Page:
Trevor Kaine


Trevor Thomas Kaine (17 February 1928 – 3 June 2008), an Australian politician, was Chief Minister of the Australian Capital Territory from 1989 to 1991, and was elected a multi-member single electorate first unicameral Australian Capital Territory Legislative Assembly, from 1989 to 2001, initially as a member of the Liberal Party and later as an independent.[1]

Trevor Kaine
Kaine in 1990
2nd Chief Minister of the Australian Capital Territory
In office
5 December 1989  6 June 1991
DeputyBernard Collaery
Preceded byRosemary Follett
Succeeded byRosemary Follett
Member of ACT Legislative Assembly
In office
4 March 1989  18 February 1995
Member of ACT Legislative Assembly
In office
18 February 1995  20 October 2001
Serving with Wood, Hargreaves, Smyth, Osborne
Succeeded bySteve Pratt
ConstituencyBrindabella
Personal details
Born
Trevor Thomas Kaine

(1928-02-17)17 February 1928
Penguin, Tasmania, Australia
Died3 June 2008(2008-06-03) (aged 80)
NationalityAustralian
Political partyLiberal Party
Other political
affiliations
Independent
United Canberra Party
Military service
Allegiance Australia
Branch/serviceRoyal Australian Air Force
RankWing Commander

Early career


Kaine was born in the town of Penguin in Tasmania, and was educated in Victoria and Queensland. He moved to Canberra in the 1950s whilst stationed with the Royal Australian Air Force.[2]

Political career


Kaine was a member of the ACT House of Assembly as a member for Fraser from 1975 to 1977, and again from 1985 until that House was dissolved. He was elected to the first Australian Capital Territory Legislative Assembly at the 1989 general election and, at the first sitting of the Assembly, became the first Leader of the Opposition of the ACT,[3] leading the Liberal Party. The life of the first Assembly was characterised by a hung parliament and significant political instability.[4] Confidence was waning in the minority Follett Labor government. On 5 December 1989, Bernard Collaery, leader of the Residents Rally group (with four members in the Assembly) moved the following motion in the Assembly:[5]

That this Assembly no longer has confidence in the Chief Minister of the ACT and the minority Labor Government and has confidence in the ability of Mr Kaine to form a government.

The vote was resolved in the affirmative (10 votes to 7), and Kaine was elected as the second Chief Minister as leader of an Alliance Government, comprising members of both the Liberal Party and some (but not all) members of the Residents Rally in the Assembly. [citation needed]

On 29 May 1991, Kaine announced to the Assembly that members of Residents Rally had met the previous evening and decided to dissolve the Alliance, due to an internal split in the Rally party, where two of the four members chose to align themselves with the Kaine government. The remaining two members chose to not align themselves with the Kaine government.[6] On 6 June 1991, a motion of no confidence in Kaine, as Chief Minister, was passed. The Follett Labor government resumed power, and Kaine again became Leader of the Opposition. [citation needed]

The ACT Liberal Party lost the 1992 election, again, with a hung parliament. Kaine continued as Leader of the Opposition. In 1993, Kate Carnell took over leadership of the Liberal Party. Kaine stayed on with the Liberal Party after losing the leadership, and was appointed Urban Services Minister when the party won the 1995 election under Carnell. At the 1995 election, three multi-member electorates were created, and Kaine was one of the five representatives of the Brindabella electorate. Kaine was re-elected at the 1998 election. However, on 13 May 1998, he resigned from the Liberal Party and on 28 May 1998, announced his intention to form a party called Canberra Liberals. On 30 July 1998, the United Canberra Party was registered. The party was deregistered on 30 June 2001, and Kaine unsuccessfully contested the 2001 ACT election as an independent candidate.[1][7][8]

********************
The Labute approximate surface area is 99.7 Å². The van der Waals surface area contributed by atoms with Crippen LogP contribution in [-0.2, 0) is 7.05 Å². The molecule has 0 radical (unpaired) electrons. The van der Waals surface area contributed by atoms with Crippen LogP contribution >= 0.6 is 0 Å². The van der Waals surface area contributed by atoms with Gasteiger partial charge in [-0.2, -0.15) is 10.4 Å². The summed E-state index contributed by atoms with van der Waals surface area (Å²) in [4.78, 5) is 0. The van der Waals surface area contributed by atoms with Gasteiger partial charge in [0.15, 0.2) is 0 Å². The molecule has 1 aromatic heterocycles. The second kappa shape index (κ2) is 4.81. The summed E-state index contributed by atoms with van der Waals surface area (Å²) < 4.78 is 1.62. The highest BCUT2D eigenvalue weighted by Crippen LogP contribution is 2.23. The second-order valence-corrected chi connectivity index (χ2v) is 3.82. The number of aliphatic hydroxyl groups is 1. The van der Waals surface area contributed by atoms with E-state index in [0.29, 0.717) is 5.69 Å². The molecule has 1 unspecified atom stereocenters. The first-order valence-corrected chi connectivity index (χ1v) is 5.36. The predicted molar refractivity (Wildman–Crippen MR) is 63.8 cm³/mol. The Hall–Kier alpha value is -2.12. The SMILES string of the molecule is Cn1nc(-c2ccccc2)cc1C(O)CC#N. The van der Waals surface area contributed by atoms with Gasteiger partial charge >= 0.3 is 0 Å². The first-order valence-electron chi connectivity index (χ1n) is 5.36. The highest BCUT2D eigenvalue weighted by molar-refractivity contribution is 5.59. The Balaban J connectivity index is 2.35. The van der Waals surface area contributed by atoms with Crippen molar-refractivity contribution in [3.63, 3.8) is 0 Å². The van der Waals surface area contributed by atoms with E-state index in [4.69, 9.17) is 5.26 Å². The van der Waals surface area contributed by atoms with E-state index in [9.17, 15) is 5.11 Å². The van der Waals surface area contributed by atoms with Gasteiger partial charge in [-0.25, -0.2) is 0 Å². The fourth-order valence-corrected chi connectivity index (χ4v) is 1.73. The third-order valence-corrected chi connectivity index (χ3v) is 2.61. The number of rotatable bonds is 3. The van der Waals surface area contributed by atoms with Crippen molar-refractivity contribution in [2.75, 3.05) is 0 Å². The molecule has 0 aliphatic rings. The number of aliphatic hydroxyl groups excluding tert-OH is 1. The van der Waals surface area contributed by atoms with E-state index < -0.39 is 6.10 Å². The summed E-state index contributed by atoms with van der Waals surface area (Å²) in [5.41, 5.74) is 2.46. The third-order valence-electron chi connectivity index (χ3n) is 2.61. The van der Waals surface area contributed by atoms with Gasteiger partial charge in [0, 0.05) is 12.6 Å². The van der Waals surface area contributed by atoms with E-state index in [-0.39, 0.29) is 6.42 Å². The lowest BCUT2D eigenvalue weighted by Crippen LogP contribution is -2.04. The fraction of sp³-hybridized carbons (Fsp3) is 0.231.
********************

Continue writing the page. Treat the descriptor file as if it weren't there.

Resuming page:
Life after politics


Trevor Kaine died on 3 June 2008, aged 80, after a long illness following a stroke he had suffered four years earlier. He was the first ACT Chief Minister to die.[9]

See also


References


  1. "Members of the ACT Legislative Assembly" (PDF). ACT Legislative Assembly. 2008. Archived from the original (PDF) on 17 February 2011. Retrieved 2 August 2010.
  2. McLennan, David, Political stalwart dead at 80, The Canberra Times, 4 June 2008.
  3. "Assembly Debate" (PDF). ACT Hansard. ACT Legislative Assembly. 5 November 1989. p. 11. Retrieved 15 August 2010.
  4. "20 Years of Self Government". Stateline. Australian Broadcasting Corporation. Retrieved 14 August 2010.
  5. "Assembly Debate" (PDF). ACT Hansard. ACT Legislative Assembly. pp. 2987–2993. Retrieved 14 August 2010.
  6. "Assembly Debate" (PDF). ACT Hansard. ACT Legislative Assembly. pp. 2125, 2134–37. Retrieved 14 August 2010.
  7. Bennett, Scott (9 September 2005). "Australian Capital Territory Election 2001". Parliamentary Library Research Note 15 2001-02. Parliament of Australia. Archived from the original on 27 February 2002. Retrieved 15 February 2002.
  8. Uhlmann, Chris (2004). "Independents Analysis". ACT Election Guide. Australian Broadcasting Corporation. Retrieved 9 September 2005.
  9. "Tributes flow for former chief minister Kaine". ABC News. Australian Broadcasting Corporation. Retrieved 20 October 2014.